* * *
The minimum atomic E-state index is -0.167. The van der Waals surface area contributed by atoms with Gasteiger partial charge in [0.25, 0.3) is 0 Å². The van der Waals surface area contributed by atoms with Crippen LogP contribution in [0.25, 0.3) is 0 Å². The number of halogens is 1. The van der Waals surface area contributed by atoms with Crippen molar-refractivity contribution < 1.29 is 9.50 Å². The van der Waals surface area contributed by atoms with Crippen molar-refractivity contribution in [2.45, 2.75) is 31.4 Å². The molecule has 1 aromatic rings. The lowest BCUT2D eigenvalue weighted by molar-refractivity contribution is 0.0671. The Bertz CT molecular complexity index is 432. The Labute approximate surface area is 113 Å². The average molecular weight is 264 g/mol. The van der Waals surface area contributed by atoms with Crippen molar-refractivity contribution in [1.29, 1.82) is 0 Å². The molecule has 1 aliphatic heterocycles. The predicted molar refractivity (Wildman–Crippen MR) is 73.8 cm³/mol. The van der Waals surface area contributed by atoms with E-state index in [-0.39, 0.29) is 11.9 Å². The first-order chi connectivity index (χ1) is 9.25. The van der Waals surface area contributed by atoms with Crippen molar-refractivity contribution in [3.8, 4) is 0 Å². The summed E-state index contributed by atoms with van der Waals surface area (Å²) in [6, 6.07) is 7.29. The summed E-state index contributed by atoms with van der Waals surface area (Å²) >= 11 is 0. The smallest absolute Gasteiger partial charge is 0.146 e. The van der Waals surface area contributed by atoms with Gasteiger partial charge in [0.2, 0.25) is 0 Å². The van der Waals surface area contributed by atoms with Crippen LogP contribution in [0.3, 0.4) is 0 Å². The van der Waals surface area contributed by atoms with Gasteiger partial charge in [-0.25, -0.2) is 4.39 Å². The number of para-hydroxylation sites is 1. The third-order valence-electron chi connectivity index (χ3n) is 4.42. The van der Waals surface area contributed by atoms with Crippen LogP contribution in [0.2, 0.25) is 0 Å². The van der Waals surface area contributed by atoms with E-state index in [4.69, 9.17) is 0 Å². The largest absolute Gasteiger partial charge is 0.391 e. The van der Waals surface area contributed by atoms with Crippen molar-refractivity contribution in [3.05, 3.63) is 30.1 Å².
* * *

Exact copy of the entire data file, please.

The minimum atomic E-state index is -0.167. The van der Waals surface area contributed by atoms with Gasteiger partial charge in [0.25, 0.3) is 0 Å². The van der Waals surface area contributed by atoms with Crippen LogP contribution in [0.25, 0.3) is 0 Å². The number of halogens is 1. The van der Waals surface area contributed by atoms with Crippen molar-refractivity contribution < 1.29 is 9.50 Å². The van der Waals surface area contributed by atoms with Crippen molar-refractivity contribution in [2.45, 2.75) is 31.4 Å². The molecule has 1 aromatic rings. The lowest BCUT2D eigenvalue weighted by molar-refractivity contribution is 0.0671. The Bertz CT molecular complexity index is 432. The Labute approximate surface area is 113 Å². The average molecular weight is 264 g/mol. The van der Waals surface area contributed by atoms with Crippen molar-refractivity contribution in [1.29, 1.82) is 0 Å². The molecule has 1 aliphatic heterocycles. The predicted molar refractivity (Wildman–Crippen MR) is 73.8 cm³/mol. The van der Waals surface area contributed by atoms with E-state index in [-0.39, 0.29) is 11.9 Å². The first-order chi connectivity index (χ1) is 9.25. The van der Waals surface area contributed by atoms with Crippen molar-refractivity contribution in [3.8, 4) is 0 Å². The summed E-state index contributed by atoms with van der Waals surface area (Å²) in [6, 6.07) is 7.29. The summed E-state index contributed by atoms with van der Waals surface area (Å²) >= 11 is 0. The smallest absolute Gasteiger partial charge is 0.146 e. The van der Waals surface area contributed by atoms with Gasteiger partial charge in [0.2, 0.25) is 0 Å². The van der Waals surface area contributed by atoms with Crippen LogP contribution in [0.3, 0.4) is 0 Å². The van der Waals surface area contributed by atoms with Gasteiger partial charge in [-0.25, -0.2) is 4.39 Å². The number of para-hydroxylation sites is 1. The third-order valence-electron chi connectivity index (χ3n) is 4.42. The van der Waals surface area contributed by atoms with Crippen LogP contribution in [0.2, 0.25) is 0 Å². The van der Waals surface area contributed by atoms with E-state index in [4.69, 9.17) is 0 Å². The largest absolute Gasteiger partial charge is 0.391 e. The van der Waals surface area contributed by atoms with Crippen molar-refractivity contribution in [3.05, 3.63) is 30.1 Å².